So the end of suffering—now I realize that the end of suffering wasn’t some big event that was going to happen one day. The end of suffering was actually contained in my present experience. It was this remembering to turn towards what’s here. So then what I saw was that every time I suffered, every time I was struggling in my life, it was actually an invitation. It wasn’t a mistake. It wasn’t a punishment. It was an invitation that in that moment, I was forgetting something. For years—this was about seven, eight years ago I think—and I faced all kinds of things for the past seven, eight years. You know, relationship struggles, and physical pain—my father is quite ill at the moment—there’ve been all kinds of challenges. And challenges in becoming a teacher—because that was unexpected—and being asked to go out there and talk to people and being asked all kinds of challenging questions, and opening myself up to all of that and not becoming (or resisting the urge to become) some kind of enlightened guru who’s going to save the world. You know, really always checking myself that I wasn’t becoming too attached of this idea of myself as a teacher and as some kind of savior who had all the answers.
So I’ve faced all kinds of challenges over the past few years, but in each and every case, it’s really been a case of staying with what was arising and staying with the sadness and staying with the pain, staying with the confusion and doubt, and knowing that really this is all an invitation. It’s all just an invitation to remember. I think that experience with the chair, that remembering of something so familiar, that really is still just basically there not matter what I’m going through, no matter what experiences I’m having. No matter how intense the waves of life become, there’s this deeper knowing that these waves are allowed to be here.
It’s like an honoring of life. It’s an honoring of the life that is moving in me. I think that it seems to me, that that’s what we forget as human beings. You look in the world, and there seems to be so much conflict and fear and stress. It seems to me that all human conflict and violence and suffering stems from this basic, basic, basic, forgetting of who we are. We stop honoring life. When we stop honoring life, we suffer. When we stop seeing the sacredness in each and every moment, and each and every thought, sensation, feeling—that’s the birth of suffering. But then, even our suffering is part of the invitation to remember. We don’t want to make suffering into this new enemy that we have to destroy. Suffering is an invitation. If we can see it that way, you know?
When you’re suffering, it certainly doesn’t feel like an invitation sometimes. That’s probably true. You know, years ago when I was so depressed and couldn’t get out of bed some days because life was so heavy, it certainly didn’t feel like an invitation. Looking back, I realize now that it was. I guess back then, I just couldn’t see it. I saw the moment as something to be fought and escaped, rather than seeing the moment as something to be embraced and met and stayed with. So I think that’s our adventure and our challenge. And that’s our invitation, is to stay. Stay. Stay. Stay. I mean in every sense of the word, stay. Meet. Meet ourselves, no matter how uncomfortable it gets, or how intense the waves get, because there could be gold in those waves—you know, to mix metaphors.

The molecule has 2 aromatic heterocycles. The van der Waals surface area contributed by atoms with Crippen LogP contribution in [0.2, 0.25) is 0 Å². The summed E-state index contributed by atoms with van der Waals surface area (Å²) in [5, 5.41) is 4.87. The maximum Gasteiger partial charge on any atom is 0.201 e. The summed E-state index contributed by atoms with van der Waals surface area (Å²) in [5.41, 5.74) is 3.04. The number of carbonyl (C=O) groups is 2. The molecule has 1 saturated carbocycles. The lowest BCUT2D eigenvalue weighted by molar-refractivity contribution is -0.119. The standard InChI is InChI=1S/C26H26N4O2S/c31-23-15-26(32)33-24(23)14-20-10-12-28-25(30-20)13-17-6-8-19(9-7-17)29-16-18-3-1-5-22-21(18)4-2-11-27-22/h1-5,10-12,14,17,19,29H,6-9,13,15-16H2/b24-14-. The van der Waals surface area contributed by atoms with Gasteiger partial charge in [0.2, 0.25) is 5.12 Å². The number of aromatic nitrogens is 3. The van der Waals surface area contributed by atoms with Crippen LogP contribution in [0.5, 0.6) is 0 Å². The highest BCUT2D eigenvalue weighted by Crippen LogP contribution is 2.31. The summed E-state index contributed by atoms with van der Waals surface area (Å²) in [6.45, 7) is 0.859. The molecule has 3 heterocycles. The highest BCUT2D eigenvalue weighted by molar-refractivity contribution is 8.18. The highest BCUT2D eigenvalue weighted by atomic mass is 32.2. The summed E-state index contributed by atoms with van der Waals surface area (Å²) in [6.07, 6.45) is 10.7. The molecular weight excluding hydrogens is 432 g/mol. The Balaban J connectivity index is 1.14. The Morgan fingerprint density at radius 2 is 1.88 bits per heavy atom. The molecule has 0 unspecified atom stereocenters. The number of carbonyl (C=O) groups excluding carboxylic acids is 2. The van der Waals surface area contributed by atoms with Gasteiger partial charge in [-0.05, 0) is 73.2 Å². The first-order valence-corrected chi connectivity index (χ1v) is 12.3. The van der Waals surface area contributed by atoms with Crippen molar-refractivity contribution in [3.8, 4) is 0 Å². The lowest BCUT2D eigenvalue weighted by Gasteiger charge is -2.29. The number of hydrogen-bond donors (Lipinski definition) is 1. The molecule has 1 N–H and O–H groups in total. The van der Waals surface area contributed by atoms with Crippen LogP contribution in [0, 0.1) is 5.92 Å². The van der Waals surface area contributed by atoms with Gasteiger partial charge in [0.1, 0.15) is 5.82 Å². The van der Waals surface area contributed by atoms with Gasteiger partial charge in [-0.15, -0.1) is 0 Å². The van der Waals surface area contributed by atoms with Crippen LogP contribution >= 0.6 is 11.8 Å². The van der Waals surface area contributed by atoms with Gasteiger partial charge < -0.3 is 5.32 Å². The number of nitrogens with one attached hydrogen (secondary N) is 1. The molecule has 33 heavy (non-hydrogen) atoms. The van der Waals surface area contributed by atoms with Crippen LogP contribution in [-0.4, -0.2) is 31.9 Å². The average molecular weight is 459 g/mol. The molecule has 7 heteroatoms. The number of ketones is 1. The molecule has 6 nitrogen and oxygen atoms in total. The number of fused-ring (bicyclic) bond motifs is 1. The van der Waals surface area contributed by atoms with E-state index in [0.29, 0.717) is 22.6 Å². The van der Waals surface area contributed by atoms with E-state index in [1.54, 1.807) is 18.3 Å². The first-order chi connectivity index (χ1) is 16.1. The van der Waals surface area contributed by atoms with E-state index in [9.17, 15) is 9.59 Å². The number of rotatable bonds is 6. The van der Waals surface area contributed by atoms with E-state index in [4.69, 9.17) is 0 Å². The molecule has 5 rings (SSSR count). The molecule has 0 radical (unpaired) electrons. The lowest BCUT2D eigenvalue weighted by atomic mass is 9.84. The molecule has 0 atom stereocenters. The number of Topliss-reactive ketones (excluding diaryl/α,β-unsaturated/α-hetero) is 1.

If we can just stay with our experience, even if the temptation is to run away, the urge is to run away—but the invitation is stay, stay with the discomfort. Stay with the confusion. Stay with the doubt, because there may be gold, there may be gold dust in that doubt. There may be gold in that fear. There may be gold in that sadness, but you’ll never know if you turn away. You’ll never know. And who wants to—you know, I don’t want to die having never known. So that’s really what I share and what I talk about in my book, and in my meetings and retreats, is this staying with life, and how do we meet life? How do we stay with life? How do we say “yes” to life?
And maybe, as I suggest in my book, maybe it’s not even a question of how, maybe it’s not even a question of how to stay. Maybe it’s not even a question of how to meet life. Maybe it’s not even a question of how to allow this moment. Maybe on a deeper level, this moment is already being allowed. Maybe who we are is already allowing this. So maybe it’s not even a question of how. Maybe the “how” dissolves. Maybe in that staying with discomfort, the “how” dissolves, and we finally meet what we were never able to meet. And maybe finally we can rest, actually, in discomfort. We can rest in our pain. We can rest in our sadness. However strange and paradoxical and counter-intuitive that sounds, but maybe that’s where the true rest lies, is actually in everything that we thought we needed to run away from. Maybe that’s where the true rest is hiding, the last place you would ever look for it. You know?
TS: Now I have to say, Jeff, I love listening to you. I love talking with you. And I’m just so honored and pleased that Sounds True is working with you and that we’ve published this new book of yours. You know, it’s so wonderful to meet a young, you could say emerging spiritual teacher in that you’re not well known yet, and I think that your work is so helpful. It really brings people down to the ground and to the core. So I want to thank you, and we’ll have another conversation soon. This, I think, is a good place to stop for now. How does that sound?
JF: Well, thank you so much Tami. It’s a real pleasure to meet you.
TS: Exactly. It does feel like a meeting. I’ve been speaking with Jeff Foster. He’s the author of a new book, it’s called The Deepest Acceptance: Radical Awakening in Ordinary Life, and Jeff has also created with Sounds True a six-session audio learning series on The Deepest Acceptance. Jeff, as always, wonderful to be with you. You make it real.
JF: Thank you Tami.
TS: From SoundsTrue.com. Many voices. One journey. Thanks for listening.